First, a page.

One of the numerous and enduring theories surrounding the assassination of President John F. Kennedy in Dallas on November 22nd 1963 is that the Federal Reserve of the United States was somehow involved in the alleged conspiracy to murder the Democrat President.
According to this theory, Kennedy had angered Federal Reserve authorities by issuing an Executive Order (E.O. 11110) that would have transferred some of its powers to issue currency to the United States Department of the Treasury, by issuing Silver Certificates under directives from the President himself.
In an article published on HuffPost Politics last November 23rd, J. Bradley Jensen1 clearly dispels the myth that Executive Order 111102 led to Kennedy’s assassination, as some authors such as Jim Marrs (author of Crossfire3, among several other books) have been alleging.
For instance, Jensen extensively quotes a 1996 report by the Library of Congress’ Congressional Research Service, “Money and the Federal Reserve System: Myth and Reality” (CRS Report for Congress, No. 96-672 E), by G. Thomas Woodward.
Woodward explains that far from curtailing the currency issuing powers of the Federal Reserve, E.O. 11110 was in fact transferring more of these powers to the Secretary of the Treasury as Silver Certificates were to be phased out and entirely replaced by Federal Reserve Notes:
“Ironically, the purpose of the order and the legislation was to decrease the circulation of Silver Certificates, with Federal Reserve Notes taking their place. As economic activity grew and prices rose in the 1950s and early 1960s, the need for small-denomination currency grew at the same time that the price of silver increased. The Treasury required silver for the increasing number of Silver Certificates and coins needed for transactions. But the price of silver was rapidly approaching the point that the silver in the coins and in reserve for the certificates was worth more than the face value of the money.”
President Kennedy thus implemented measures to bring an end to the issuance of Silver Certificates, authorizing the Federal Reserve to issue small denomination notes, which it began to do almost immediately after the legislation was passed.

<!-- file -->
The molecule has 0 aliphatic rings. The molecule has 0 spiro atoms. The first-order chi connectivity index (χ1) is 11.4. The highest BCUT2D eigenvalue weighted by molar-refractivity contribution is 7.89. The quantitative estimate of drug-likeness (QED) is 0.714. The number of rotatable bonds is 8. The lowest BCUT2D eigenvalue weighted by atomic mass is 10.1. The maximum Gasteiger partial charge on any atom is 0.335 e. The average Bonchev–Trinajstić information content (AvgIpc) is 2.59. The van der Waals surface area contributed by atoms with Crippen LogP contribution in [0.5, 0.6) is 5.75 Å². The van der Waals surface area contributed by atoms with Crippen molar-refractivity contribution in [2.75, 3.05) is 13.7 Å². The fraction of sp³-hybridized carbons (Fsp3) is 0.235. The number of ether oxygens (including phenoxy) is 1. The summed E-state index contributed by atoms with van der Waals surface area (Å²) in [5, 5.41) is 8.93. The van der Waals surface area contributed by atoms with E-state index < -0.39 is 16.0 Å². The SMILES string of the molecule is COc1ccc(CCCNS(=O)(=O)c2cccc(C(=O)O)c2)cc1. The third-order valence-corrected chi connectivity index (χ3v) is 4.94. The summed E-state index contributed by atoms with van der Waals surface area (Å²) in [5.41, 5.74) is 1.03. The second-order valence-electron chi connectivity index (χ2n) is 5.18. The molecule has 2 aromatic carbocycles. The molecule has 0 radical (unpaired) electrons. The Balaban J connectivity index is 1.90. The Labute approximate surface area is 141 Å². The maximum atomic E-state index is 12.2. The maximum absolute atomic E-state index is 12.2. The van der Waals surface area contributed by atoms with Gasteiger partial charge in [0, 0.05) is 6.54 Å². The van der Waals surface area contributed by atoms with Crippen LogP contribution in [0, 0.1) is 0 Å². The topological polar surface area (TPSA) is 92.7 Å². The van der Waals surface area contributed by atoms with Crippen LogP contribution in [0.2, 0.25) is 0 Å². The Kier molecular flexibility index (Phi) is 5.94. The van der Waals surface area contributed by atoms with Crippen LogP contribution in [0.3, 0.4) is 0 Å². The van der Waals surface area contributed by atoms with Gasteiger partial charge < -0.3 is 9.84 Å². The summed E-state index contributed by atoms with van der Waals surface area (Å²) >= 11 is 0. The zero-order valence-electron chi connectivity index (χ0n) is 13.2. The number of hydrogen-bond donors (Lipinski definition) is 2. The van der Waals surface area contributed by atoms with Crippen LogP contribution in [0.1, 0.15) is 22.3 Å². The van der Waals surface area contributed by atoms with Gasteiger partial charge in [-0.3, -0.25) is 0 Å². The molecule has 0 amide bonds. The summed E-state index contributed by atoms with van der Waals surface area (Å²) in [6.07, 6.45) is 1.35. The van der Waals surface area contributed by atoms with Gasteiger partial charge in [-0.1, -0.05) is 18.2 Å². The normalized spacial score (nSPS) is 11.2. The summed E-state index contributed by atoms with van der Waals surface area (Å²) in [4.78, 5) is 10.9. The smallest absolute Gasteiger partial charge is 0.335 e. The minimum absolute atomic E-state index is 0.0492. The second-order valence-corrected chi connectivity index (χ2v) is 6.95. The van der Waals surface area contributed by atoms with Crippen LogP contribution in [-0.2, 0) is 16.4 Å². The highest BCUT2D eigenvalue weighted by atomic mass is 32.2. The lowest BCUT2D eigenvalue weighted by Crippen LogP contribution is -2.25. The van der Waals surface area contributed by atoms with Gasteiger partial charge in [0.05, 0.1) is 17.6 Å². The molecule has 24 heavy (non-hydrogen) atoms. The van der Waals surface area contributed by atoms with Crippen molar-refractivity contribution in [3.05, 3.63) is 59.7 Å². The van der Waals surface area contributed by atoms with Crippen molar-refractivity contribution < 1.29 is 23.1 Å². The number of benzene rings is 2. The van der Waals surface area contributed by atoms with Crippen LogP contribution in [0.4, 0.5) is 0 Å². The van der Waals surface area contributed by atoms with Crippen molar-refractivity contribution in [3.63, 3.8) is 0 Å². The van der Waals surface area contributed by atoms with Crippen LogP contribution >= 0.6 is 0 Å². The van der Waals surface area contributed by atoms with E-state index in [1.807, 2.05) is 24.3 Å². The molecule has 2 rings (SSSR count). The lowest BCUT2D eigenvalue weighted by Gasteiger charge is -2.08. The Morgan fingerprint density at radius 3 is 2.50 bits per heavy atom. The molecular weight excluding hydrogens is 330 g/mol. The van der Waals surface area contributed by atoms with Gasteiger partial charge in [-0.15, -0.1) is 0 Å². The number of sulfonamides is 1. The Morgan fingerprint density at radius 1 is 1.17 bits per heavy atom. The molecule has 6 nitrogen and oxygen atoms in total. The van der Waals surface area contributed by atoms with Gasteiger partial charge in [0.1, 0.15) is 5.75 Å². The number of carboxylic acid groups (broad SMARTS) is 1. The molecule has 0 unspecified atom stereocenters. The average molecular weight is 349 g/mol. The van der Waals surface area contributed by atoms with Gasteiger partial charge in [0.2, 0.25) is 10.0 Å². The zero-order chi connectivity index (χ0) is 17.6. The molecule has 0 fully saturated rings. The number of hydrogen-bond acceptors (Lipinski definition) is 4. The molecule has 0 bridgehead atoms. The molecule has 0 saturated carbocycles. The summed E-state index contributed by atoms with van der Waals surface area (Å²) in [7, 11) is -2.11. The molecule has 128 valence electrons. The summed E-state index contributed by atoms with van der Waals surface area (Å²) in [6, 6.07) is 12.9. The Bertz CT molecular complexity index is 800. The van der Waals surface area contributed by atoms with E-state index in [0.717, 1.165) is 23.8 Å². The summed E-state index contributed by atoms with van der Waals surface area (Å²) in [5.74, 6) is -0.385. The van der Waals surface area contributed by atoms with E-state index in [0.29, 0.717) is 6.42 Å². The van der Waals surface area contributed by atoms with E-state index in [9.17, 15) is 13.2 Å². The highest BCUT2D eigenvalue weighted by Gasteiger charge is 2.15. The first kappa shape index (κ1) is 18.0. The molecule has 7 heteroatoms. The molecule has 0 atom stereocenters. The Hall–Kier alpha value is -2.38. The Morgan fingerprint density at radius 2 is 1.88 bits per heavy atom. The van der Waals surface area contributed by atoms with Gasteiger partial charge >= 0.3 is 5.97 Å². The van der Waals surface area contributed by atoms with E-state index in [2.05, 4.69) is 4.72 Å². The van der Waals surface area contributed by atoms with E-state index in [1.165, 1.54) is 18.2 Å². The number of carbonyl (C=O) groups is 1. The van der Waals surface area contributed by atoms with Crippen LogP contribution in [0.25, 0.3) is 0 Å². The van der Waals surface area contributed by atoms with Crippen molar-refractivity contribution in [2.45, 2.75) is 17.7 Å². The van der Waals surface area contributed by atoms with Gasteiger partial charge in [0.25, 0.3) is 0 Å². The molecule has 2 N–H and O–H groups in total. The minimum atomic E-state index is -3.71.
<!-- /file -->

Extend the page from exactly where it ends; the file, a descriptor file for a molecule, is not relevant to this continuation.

“… in October 1964, the Treasury ceased issuing Silver Certificates altogether. If anything, E.O. 11110 enhanced Federal Reserve power and did not in any way reduce it”, Woodward concludes.
Jansen also provides an interesting quote from G. Edward Griffin, author of The Creature from Jekyll Island: A Second Look at the Federal Reserve:
“The proponents of the JFK Myth assert that Kennedy was assassinated because he was about to issue Silver Certificates, thereby denying the bankers their customary interest payments on the nation’s currency. However, the reality was just the opposite. Previously, the President could have issued Silver Certificates on his own authority; but, with the signing of E.O. 11110, he delegated that authority to the Secretary of the Treasury.”
On Wikipedia, the well-documented entry about Executive Order 111104 mentions an article published in February 2010 in the magazine Research that also dispels the idea that the Fed was somehow involved in Kennedy’s assassination:
“… [This] executive order was just a technicality. It did not expand the issuance of silver certificates — which actually were being phased out, since rising silver prices had raised concerns that redemptions would drain the Treasury’s silver supply. Indeed, Kennedy also signed a bill giving the Fed authority to issue small-denomination notes to replace the silver certificates, something hard to explain if he were trying to reduce the Fed’s involvement with the money supply5.”
In my mind, this puts to rest at least one theory surrounding the assassination of JFK: the Fed was not involved and had no motive to do so.
1 J. Bradley Jansen is Director, Center for Financial Privacy and Human Rights. Read the entire post here.
4 Executive Order 11110 on Wikipedia
5 Silber, Kenneth in Research, February 2010: “The Fed and Its Enemies – The central bank is at the center of controversy. It has been there before.”